Did you know that the average butterfly has an adult life span of two weeks or less? Below are just a few of the species that can be found either in or around the Park.
Look out for a tiny flash of bright blue when you are walking around the Park or through the Nature Reserve. It will be the upper wing colour of the male Common Blue Butterfly, the females are duller in appearance and are almost completely brown. One of the smallest of the UK butterflies, their wing span is only 35 mm. They often have two broods (emerging twice a year in May and then again in late July).
When to see: May to September
When you see a Marbled White you know that summer has definitely arrived. Its favourite food plant is Field Scabious, Common Knapweed and Wild Marjoram which can be found in the roadside verges and wildfower meadows close by. The Marbled White is a medium sized butterfly with a wingspan of 53-58 mm and they only have one brood per year.
When to see: June to August
The Painted Lady is a migrating butterfly and spends the winter in Northern Africa. They arrive back to the UK in late May to early June. One of their favourite food plants is the Buddleia Tree otherwise know as the Butterfly Bush as its very rich in nectar. When you are walking around the Park take a look at the purple Buddleia Trees and see if you can spot a Painted Lady. The Painted Lady is a medium sized butterfly with a wingspan of 50-56 mm and they only have one brood per year.
When to see: May to October
One of the largest of the UK’s butterflies, the Red Admiral can be identified by its strong orange-red band on each upper wing. Like the Painted Lady, Red Admirals also like to drink nectar from a favourite plant – the Buddleia. In the summer months, keep a look out for lots of tiny black caterpillars on common nettles as the Red Admiral lays its eggs in the nettle tips. The Red Admiral is a large sized butterfly with a wingspan of 64-78 mm and they only have one brood per year.
When to see: All Year Around
The Small Copper is a small bright orange butterfly that can be found in colonies nearby. The males are very territorial and will chase off any insect passing too close and then return to its favourite spot to sunbathe. One of their favourite food plants is yellow ragwort which can be found in the wildflower meadows on the Trevose Headland and in the Mother Ivey’s Bay nature reserve. The Small Copper is a tiny sized butterfly with a wingspan of 32-35 mm and they can have up to three broods per year.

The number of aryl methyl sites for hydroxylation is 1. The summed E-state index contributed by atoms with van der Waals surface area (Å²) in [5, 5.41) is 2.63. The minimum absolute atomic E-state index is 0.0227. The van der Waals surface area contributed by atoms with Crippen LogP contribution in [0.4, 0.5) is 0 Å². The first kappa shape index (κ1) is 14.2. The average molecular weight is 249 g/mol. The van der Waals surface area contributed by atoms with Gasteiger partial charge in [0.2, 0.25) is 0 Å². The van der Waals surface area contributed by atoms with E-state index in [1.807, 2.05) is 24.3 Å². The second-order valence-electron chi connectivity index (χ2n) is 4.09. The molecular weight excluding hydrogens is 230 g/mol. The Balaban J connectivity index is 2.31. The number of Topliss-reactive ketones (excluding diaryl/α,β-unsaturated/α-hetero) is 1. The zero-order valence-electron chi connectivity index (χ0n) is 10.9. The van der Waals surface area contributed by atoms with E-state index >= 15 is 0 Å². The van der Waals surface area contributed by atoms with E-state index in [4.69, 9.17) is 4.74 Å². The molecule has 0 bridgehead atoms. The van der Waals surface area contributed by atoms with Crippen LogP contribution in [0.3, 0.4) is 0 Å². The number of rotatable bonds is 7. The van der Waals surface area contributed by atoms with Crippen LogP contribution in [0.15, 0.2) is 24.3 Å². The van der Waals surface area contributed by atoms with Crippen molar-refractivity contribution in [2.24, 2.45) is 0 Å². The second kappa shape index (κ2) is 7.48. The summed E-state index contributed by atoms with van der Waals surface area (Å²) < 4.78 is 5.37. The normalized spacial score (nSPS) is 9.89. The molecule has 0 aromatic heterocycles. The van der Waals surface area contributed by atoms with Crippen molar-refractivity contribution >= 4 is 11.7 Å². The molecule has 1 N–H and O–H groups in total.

When to see: April/May to October
The Small Skipper emerges in late June. The tiny orange butterfly could almost be called a moth in the way that it flies. Look out for them posing in the sunshine on the end of long grass stems, wings held in the half-open posture distinctive of skipper butterflies. The Small Skipper feeds on knapweed, has a wingspan of just 30 mm and only has one brood per year.
When to see: Mid June to mid August
One of the first butterflies to be seen in spring and one of the most common of our UK butterflies. They can be found in and around the Park especially feeding on the rich nectar of the Buddleia Tree. Slightly smaller in size than the Red Admiral but the orange and black patterning on the upper wings makes for a very recognisable butterfly. If you look closely you will also see vidid blue dots around the edge of the wings. The Small Tortoiseshell is a medium/large sized butterfly with a wingspan of 50-56 mm and they can have up to two broods per year.
When to see: March to October
The Wall Brown can be seen basking on stone walls, rocks, and stony places. One of the best places to spot one is along the coastal path around Mother Ivey’s Bay and the Trevose Headland. Butterflies need warmth and and the sun to be able to fly and the Wall Brown manages to do this by basking in sheltered sunny places. The Wall Brown is a medium sized butterfly with a wingspan of 45-53 mm and they can have up to two broods per year.
When to see: May to October
All photographs © Adrian Langdon and Helen Llewelyn